A Thohoyandou-based legal practitioner caused consternation in the Limpopo High Court after it was ruled he had acted as an attorney since 2011 without the necessary certificates in place. This may mean that the outcome of dozens of cases can now be challenged, and trials will have to restart, says a report on the Zoutnet site. In a circular, Limpopo Judge President Ephraim Makgoba called on other legal practitioners not to ‘jump the gun’ and try to challenge cases but to wait for the SCA to rule on the matter. He pointed out that the High Court ruling has serious ramifications – for example in divorce matters, the parties would now stay married to each other. In cases where money has been claimed and execution proceedings have taken place, such transactions may have to be reversed. Even criminal cases where the legal practitioner appeared on behalf of clients may have to be re-opened and trials will have to start afresh. Makgoba said the respondents in the case had filed a petition with the SCA.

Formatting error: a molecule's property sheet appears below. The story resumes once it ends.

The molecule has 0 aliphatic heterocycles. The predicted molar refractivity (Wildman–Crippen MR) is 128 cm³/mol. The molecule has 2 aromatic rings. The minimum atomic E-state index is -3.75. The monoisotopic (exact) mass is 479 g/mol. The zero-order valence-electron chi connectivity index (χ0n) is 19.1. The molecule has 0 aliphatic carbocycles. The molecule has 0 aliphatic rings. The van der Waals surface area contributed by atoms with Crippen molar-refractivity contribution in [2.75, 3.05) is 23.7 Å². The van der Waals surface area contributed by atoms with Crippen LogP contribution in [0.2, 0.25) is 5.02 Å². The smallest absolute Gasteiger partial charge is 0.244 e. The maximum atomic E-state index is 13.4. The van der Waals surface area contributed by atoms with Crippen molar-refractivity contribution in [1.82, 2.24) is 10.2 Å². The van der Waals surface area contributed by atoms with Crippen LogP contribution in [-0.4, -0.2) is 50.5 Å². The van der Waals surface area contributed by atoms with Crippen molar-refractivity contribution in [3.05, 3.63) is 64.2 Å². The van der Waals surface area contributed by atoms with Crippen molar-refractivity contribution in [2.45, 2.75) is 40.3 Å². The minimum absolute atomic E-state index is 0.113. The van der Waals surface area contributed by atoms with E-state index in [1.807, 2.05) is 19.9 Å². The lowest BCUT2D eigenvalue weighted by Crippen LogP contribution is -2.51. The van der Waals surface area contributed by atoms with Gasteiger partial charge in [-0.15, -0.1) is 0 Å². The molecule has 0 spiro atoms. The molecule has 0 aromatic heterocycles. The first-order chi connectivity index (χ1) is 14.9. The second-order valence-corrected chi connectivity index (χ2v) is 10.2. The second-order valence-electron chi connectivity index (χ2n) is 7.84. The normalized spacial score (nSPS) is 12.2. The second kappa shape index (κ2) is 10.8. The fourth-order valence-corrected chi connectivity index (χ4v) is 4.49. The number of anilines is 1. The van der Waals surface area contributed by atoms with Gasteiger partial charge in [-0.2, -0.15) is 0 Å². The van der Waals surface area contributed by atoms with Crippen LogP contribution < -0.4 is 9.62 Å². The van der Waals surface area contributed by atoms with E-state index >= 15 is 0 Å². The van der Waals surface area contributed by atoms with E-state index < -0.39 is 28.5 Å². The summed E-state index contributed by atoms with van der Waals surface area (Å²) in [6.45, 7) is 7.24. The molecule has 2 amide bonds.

The lawyer’s conduct was at issue in a case between NW Civil Contractors and Anton Ramaano Inc and the Thohoyandou Sheriff of the Court. Judge Legodi Phathudi made his ruling on 14 May, notes the Zoutnet report. The respondents in the original case (dating back to September 2016), Ramaano and the sheriff, complained that the applicant (NW Civil Contractors), had been represented by an attorney who, at the time, did not have a fidelity fund certificate issued by the Law Society. Ramaano and the sheriff took the matter to the High Court, requesting the proceedings be declared null and void. Vhutshilo Licollin Nange, from Thohoyandou, admitted in court papers that he had practised without a fidelity fund certificate since 2011. Lawyers representing his former client argued that the Attorney’s Act does not prohibit an attorney without a fidelity fund certificate from practising. Such a person will simply not be entitled to receive any compensation while acting for clients. Phathudi did not agree and quoted section 41 of the Attorney’s Act which clearly states such a pre-condition. Section 83(10) of the Act further states that any person ‘who directly or indirectly purports to act as a practitioner or to practise on his or her own account or in partnership without being in possession of a fidelity fund certificate, shall be guilty of an offence’.